• In one embodiment, an electrical component in a pair of glasses is an electrical connector. The connector can be provided on one of the temples of the pair of glasses. The connector can be a male connector located at a temple tip. In another embodiment, the connector can be a female connector at a temple tip. As that temple tip grabs onto the main body of its corresponding temple, the female connector can make electrical contact with a male connector. Different types of connectors have previously been described in the related patent applications, which have been incorporated by reference.
  • In one embodiment, an electrical component in a pair of glasses is an electrical switch, such as one or more of those previously described in the related patent applications, which have been incorporated by reference.
  • In one embodiment, an electrical component in a pair of glasses can include a circuit board. The circuit board can be a rigid or a flexible circuit board.
  • In one embodiment, an electrical component in a pair of glasses can be a power source. The power source can be a battery, a solar cell or other type of power source.
  • In one embodiment, an electrical component in a pair of glasses is a speaker. The speaker can be facing the wearer when the glasses are being worn. The speaker can directly transmit to a user, such as a speaker mounted on an exterior surface of an eyeglass frame, or partially or fully embedded in an eyeglass frame, or a bone-conducting speaker.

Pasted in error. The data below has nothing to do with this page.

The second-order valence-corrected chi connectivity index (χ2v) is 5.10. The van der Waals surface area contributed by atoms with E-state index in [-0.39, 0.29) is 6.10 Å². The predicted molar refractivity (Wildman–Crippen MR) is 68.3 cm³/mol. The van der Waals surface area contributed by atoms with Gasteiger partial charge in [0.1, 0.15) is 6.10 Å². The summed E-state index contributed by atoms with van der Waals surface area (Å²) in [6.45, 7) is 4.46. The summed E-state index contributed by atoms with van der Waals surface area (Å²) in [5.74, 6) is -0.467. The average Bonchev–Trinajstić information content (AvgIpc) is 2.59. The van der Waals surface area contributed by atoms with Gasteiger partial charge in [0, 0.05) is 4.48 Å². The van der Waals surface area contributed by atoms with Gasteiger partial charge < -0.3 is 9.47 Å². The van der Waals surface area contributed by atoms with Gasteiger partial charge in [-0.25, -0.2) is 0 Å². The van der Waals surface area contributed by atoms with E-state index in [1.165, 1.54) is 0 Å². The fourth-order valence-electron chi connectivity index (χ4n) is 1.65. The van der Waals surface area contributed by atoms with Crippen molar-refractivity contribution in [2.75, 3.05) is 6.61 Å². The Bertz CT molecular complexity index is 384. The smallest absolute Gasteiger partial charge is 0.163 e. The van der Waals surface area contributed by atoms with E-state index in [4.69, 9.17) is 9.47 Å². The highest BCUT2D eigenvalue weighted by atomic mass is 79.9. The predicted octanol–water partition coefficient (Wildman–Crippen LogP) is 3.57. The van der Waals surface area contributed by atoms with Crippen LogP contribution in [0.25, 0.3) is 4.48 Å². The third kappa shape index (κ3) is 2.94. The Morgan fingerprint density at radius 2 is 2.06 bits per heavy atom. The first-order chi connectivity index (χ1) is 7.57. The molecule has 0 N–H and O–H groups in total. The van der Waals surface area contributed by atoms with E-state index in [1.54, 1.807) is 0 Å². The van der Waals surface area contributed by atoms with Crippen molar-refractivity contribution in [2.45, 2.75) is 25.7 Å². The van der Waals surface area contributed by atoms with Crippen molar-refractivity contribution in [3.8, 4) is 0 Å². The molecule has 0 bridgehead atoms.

• A bone-conducting speaker transfers vibrations from bones in one's head, such as cheekbone, to the inner ear through bone-conduction technology. One advantage of a bone-conducting speaker is that it does not need an ear bud sticking into one's ear, or additional wires to transmit sound. Such wires or ear bud can be inconvenient, such as when one is swimming. Different types of bone-conducting speakers have previously been described in the related patent applications, which have been incorporated by reference.
  • Alternatively, the speaker can indirectly transmit sound to a user, such as through the use of a tube to delivery audio signals proximate to a user's ear.
  • In one embodiment, an electrical component in a pair of glasses is a memory device and/or processing circuitry. The memory device is for data storage. The processing circuitry controls operation of data acquisition with respect to other electrical components and/or processing of data.
  • In one embodiment, an electrical component in a pair of glasses is a frequency receiver or a frequency transmitter. They can be in the radio frequency range.
  • In one embodiment, an electrical component in a pair of glasses can be a sensor. The sensor can be a temperature sensor. The temperature sensor can be used to sense the temperature of the wearer, which can be based on heat conduction. In one embodiment, such a temperature sensor is in a temple tip. In measuring the temperature, the user can further press the temple tip towards the head of the user to ensure better connection. One can also stick the temple tip under one's tongue to measure body temperature.